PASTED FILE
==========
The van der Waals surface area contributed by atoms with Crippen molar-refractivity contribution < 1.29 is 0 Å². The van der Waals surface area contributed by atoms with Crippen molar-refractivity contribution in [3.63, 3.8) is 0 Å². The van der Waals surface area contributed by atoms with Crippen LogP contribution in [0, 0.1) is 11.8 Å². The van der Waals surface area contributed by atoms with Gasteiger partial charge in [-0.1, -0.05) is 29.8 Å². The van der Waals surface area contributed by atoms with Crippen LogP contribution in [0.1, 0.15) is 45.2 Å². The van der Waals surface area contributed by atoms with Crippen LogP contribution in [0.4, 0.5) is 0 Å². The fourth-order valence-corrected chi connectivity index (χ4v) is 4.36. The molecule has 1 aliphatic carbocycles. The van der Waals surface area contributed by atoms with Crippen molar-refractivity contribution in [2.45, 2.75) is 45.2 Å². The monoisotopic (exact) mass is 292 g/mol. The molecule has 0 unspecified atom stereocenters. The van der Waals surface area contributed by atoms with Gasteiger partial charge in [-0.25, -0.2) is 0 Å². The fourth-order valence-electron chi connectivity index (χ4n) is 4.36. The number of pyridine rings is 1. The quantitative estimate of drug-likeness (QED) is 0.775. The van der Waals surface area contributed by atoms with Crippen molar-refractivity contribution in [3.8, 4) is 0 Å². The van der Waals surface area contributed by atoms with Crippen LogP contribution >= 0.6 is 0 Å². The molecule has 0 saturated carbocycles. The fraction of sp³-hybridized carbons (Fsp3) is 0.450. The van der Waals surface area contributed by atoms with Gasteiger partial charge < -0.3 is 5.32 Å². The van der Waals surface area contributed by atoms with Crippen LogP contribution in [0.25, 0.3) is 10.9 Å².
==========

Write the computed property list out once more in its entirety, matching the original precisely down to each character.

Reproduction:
The van der Waals surface area contributed by atoms with Crippen molar-refractivity contribution < 1.29 is 0 Å². The van der Waals surface area contributed by atoms with Crippen molar-refractivity contribution in [3.63, 3.8) is 0 Å². The van der Waals surface area contributed by atoms with Crippen LogP contribution in [0, 0.1) is 11.8 Å². The van der Waals surface area contributed by atoms with Gasteiger partial charge in [-0.1, -0.05) is 29.8 Å². The van der Waals surface area contributed by atoms with Crippen LogP contribution in [0.1, 0.15) is 45.2 Å². The van der Waals surface area contributed by atoms with Crippen LogP contribution in [0.4, 0.5) is 0 Å². The fourth-order valence-corrected chi connectivity index (χ4v) is 4.36. The molecule has 1 aliphatic carbocycles. The van der Waals surface area contributed by atoms with Crippen molar-refractivity contribution in [2.45, 2.75) is 45.2 Å². The monoisotopic (exact) mass is 292 g/mol. The molecule has 0 unspecified atom stereocenters. The van der Waals surface area contributed by atoms with Gasteiger partial charge in [-0.25, -0.2) is 0 Å². The fourth-order valence-electron chi connectivity index (χ4n) is 4.36. The number of pyridine rings is 1. The quantitative estimate of drug-likeness (QED) is 0.775. The van der Waals surface area contributed by atoms with Crippen molar-refractivity contribution in [3.8, 4) is 0 Å². The van der Waals surface area contributed by atoms with Crippen LogP contribution >= 0.6 is 0 Å². The molecule has 0 saturated carbocycles. The fraction of sp³-hybridized carbons (Fsp3) is 0.450. The van der Waals surface area contributed by atoms with Gasteiger partial charge < -0.3 is 5.32 Å². The van der Waals surface area contributed by atoms with Crippen LogP contribution in [0.25, 0.3) is 10.9 Å².